Cryptocarya is a genus of evergreen trees belonging to the laurel family, Lauraceae. The genus includes more than 350 species, distributed through the Neotropic, Afrotropic, Indomalaya, and Australasia ecozones.
The genus includes species of evergreen trees, distributed mostly in tropical and subtropical regions of South America, Mauritius, India, China, Java, New Guinea, and Africa, seven species in Southern Africa.
Common in the canopy, they grow up to 60 m, or as subcanopy trees in the succession climax species in tropical, lower temperate, or subtropical broadleaved forests. They are found in low-elevation evergreen forests and littoral rainforests, on all type of soils. The seeds are readily dispersed by fruit-eating birds, and seedlings and saplings have been recorded from other habitats where they are unlikely to develop to maturity.
The genus name Cryptocarya is from a Greek word krypto meaning to hide, karya meaning a walnut tree, the fruit of which was known as karyon', a word also used to describe other fruits. Sometimes, they are called mountain laurels or mountain walnuts. The fruit are succulent, partially immersed in a deep, thick cup.
In a recent generic classiﬁcation of Lauraceae based on DNA sequence, Cryptocarya was found to be part of a strongly supported clade that also includes Beilschmiedia, Potameia, Endiandra and Aspidostemon.
The ecological requirements of the genus are those of the laurel forest, mostly from the tropics or warmer temperate areas, and like most of their counterparts laurifolia in the world, they are vigorous species with a great ability to populate conducive habitats. The natural habitat of most of species are in rainforest which are cloud-covered for much of the year. These species are found in forests that face threats of destruction by human deforestation. Some species are in danger of extinction due to loss of habitat. Cryptocarya is a genus of great ecological importance. It is present in low rainforest and montane rainforest, laurel forest, in the weed-tree forests in valleys, and mixed forests of coniferous and deciduous broad-leaved trees. The differences are ecological adaptations to different environments over a relatively dry-wet and a warmer to mild frost (-2°C) in temperate climate growing in cooler regions, subject to frost and occasional snow. Species in less-humid environments are smaller or less robust, with less abundant and thinner foliage and have oleifera cells that give trees a more fragrant aroma. The most known trees are used by the timber industry. In this genus, the wood of some species has high commercial value.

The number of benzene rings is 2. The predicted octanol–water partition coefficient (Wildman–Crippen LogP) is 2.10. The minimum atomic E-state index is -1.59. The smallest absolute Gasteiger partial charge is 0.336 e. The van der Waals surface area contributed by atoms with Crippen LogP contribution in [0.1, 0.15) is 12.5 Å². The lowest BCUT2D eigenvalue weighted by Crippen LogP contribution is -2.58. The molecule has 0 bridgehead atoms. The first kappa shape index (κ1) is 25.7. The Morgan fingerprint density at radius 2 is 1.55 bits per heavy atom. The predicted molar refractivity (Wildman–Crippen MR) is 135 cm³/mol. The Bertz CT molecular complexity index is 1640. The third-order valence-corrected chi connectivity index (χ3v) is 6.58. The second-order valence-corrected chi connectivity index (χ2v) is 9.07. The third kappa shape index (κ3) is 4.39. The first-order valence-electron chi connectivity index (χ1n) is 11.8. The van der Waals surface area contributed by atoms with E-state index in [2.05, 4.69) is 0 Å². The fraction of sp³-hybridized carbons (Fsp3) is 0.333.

The species forming this genus share a unique paniculate inﬂorescence with the ultimate divisions that are not quite cymose; that is, the lateral ﬂowers of what looks like a cyme are not strictly opposite, but tend to be subopposite, while in most genera of Lauraceae with paniculate inﬂorescences the lateral ﬂowers in a cyme are strictly opposite.
Cryptocarya has always been considered closely related to Ravensara, and is also related to the Beilschmiedia' clade and that, based on the presence of fruit included in the enlarged hypanthium, it is yet most closely related to Aspidostemon, through the similarity in fruit structure; in both Aspidostemon and Cryptocarya, the fruit are enclosed in the enlarged hypanthium, but this might be a parallel development and not a signal of common ancestry. The fruit, a drupe, is an important food source for birds, usually from specialized genera. Birds eat the whole fruit and regurgitate seeds intact, expanding the seeds in the best conditions for germination (ornitochory). In some species, seed dispersal is carried out by mammals.
The Chilean Cryptocarya alba and the Australian C. erythroxylon and C. foveolata of the mountains of New South Wales are outstanding for their frost tolerance within a genus having its majority of species growing in tropical climate. Cryptocarya woodii flowers in November with small inconspicuous flowers. These small flowers develop into round, shiny, purple-black fruits. This tree has a very hard brown wood. C. alba, the peumo, the most common evergreen tree in the Chilean Matorral ecoregion of central Chile, produces edible reddish fruits and is the most known species in the Northern Hemisphere. C. massoy is used commercially to produce essential oils. C. woodii leaves have been found in prehistoric settlements in Africa and are believed to have been used for insect control.